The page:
Francis Kissling and Peter Singer have come out with a new article over at Project Syndicate called “Rethinking the Population Taboo,” in which they argue in favor of restricting population growth – or at the very least to debate about it – seeing humanity confronted with the otherwise insurmountable threat of “overpopulation.” They lament the fact that they are still in the minority with these thoughts:
One searches in vain for any suggestion that it might be appropriate, or wise, to seek to influence the number of children women choose to have, let alone to consider whether continued rapid population growth in some regions may be incompatible with the goal of sustainable development. … such proposals have been portrayed as colonialist and patriarchal, if not racist. White men should not be telling black women not to have babies.
Despite being in the minority, it seems as if more and more thinkers are slowly coming to the same conclusion. Among them are Bill Nye, “The Science Guy,” Al Gore, and surprisingly even some libertarians (one of which I have replied already at another point).
The fear of overpopulation is as old as population growth itself. It all started with the British economist Thomas Malthus, who in 1789 wrote about how he thought that the population growth occurring would sooner or later result in mass starvation. Since then, the fear has always found its followers. But while Malthus himself can still be forgiven – he lived at the beginning of the industrialization and had only known the world as one where population growth would always lead to disaster (or, as it was later coined, humanity was stuck in the “Malthusian Trap”) – the scaremongering since then and especially now can be seen only with a respectable amount of astonishment.
Many reasons for that could be pointed out. We could ask the moral question of how the state could even have the authority to tell a couple how many children they can get – as Singer and Kissling don’t seem to understand, advocating for state controlled breeding has not a lot to do with “White men telling black women not to have babies,” but politicians telling their citizens not to (this mistaken view is no surprise, though, considering Singer himself seems to lack moral judgement on many issues).
We could allude to the dark and racist past of the eugenics movement (as analyzed by Thomas Leonard in his Illiberal Reformers), especially from a libertarian viewpoint considering, as Jeffrey Tucker says, “scratch a socialist and you will discover a eugenicist who aches to use the state to control who lives and dies.” Or we could look at the disastrous results such projects have had in the last decades, most famously China’s one-child policy which has led to “35 years of forced abortions, female infanticide, unregistered births and traumatized individuals” and made China by far the number one abortion country in the world.
Nevertheless, the best argument against the “overpopulation” myth is the economic one. Or to just ask one question: If population growth truly leads to poverty and starvation, how is it possible that despite world population growing from 0.9 billion in 1800 to 7.4 billion in 2015, people have still gotten richer and fled poverty in lightning-fast fashion, as shown in the following graph?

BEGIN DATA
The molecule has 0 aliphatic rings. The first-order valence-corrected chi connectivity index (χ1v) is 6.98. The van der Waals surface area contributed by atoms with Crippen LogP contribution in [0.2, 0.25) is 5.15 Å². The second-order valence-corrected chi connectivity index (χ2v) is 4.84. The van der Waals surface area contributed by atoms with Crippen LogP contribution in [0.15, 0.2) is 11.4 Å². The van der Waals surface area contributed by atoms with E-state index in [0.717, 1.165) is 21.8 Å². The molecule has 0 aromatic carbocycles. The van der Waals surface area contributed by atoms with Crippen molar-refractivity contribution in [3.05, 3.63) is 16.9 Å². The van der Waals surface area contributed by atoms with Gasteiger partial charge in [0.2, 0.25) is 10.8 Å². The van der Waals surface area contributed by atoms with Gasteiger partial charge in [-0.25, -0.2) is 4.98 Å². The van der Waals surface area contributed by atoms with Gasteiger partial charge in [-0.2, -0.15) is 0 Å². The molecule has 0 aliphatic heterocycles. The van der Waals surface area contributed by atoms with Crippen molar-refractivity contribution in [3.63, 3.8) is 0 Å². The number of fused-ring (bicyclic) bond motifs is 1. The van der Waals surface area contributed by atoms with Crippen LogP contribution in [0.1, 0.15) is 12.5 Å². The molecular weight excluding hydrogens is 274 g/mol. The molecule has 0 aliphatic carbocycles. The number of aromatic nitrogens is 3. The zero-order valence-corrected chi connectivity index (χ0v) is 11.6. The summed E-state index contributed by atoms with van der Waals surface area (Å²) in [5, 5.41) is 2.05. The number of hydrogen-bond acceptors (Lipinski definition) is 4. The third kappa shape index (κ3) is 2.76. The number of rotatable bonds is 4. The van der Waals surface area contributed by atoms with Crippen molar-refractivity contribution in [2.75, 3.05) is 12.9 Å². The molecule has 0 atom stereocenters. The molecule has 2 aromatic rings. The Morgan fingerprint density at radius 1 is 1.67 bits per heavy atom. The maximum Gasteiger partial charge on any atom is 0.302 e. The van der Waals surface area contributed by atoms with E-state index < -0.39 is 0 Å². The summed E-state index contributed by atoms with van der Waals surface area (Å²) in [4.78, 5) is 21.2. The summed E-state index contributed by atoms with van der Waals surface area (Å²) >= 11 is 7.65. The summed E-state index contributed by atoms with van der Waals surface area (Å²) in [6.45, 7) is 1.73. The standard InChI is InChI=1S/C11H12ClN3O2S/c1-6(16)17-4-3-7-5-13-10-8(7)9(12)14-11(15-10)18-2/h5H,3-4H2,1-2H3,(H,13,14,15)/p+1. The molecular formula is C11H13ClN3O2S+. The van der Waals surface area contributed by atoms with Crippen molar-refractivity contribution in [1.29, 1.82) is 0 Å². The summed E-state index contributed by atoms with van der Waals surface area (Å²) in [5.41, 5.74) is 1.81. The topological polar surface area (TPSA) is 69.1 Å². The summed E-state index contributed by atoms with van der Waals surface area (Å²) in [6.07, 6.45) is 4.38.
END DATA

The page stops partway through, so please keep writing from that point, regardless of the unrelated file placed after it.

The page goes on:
Cato’s HumanProgress.Org has hundreds of more statistics and graphs in which it is easily observable how population growth has been no problem whatsoever.
The reason for that is, as Jonathan Newman explains, that a “larger population not only means more mouths to feed, but also more heads, hands, and feet to do the producing.” Or, as Julian Simon always said: “The Ultimate Resource” are people, “skilled, spirited and hopeful people who will exert their will and imaginations for their own benefit, and so inevitably, for the benefit of us all.”
It is often said that while those who are afraid of “overpopulation” look at newborns as humans with empty stomachs, close to starvation, Julian Simon saw brains, sometimes even of the level of Mozart or Steve Jobs – or Hayek of course – which would later come to introduce new innovations and ideas which would change the world. And so while it is true that too many people are still dying on this planet (but increasingly less), there’s no reason to be pessimistic. It is only a matter of time – and political willpower given most hunger deaths occur in countries run by despotic regimes – till the last hunger deaths are also eradicated.
One can surely be skeptical about population growth from a cultural perspective, as some, for example Wilhelm Röpke, have done, seeing the continuing urbanization leading to the destruction of the rural areas, and by that of small communities (this should be discussed at another point, though). Regardless of this aspect, which is cultural criticism anyway, not a call for government action, the policy undoubtedly should not be restricting procreation as an increasing number of people suggest. Instead, people should continue to “be fruitful and multiply” (Genesis 1:22). Especially considering “the evidence against Malthusianism is stronger now than it has ever been.”
Kai Weiss is an International Relations student and works for the Austrian Economics Center and Hayek Institute.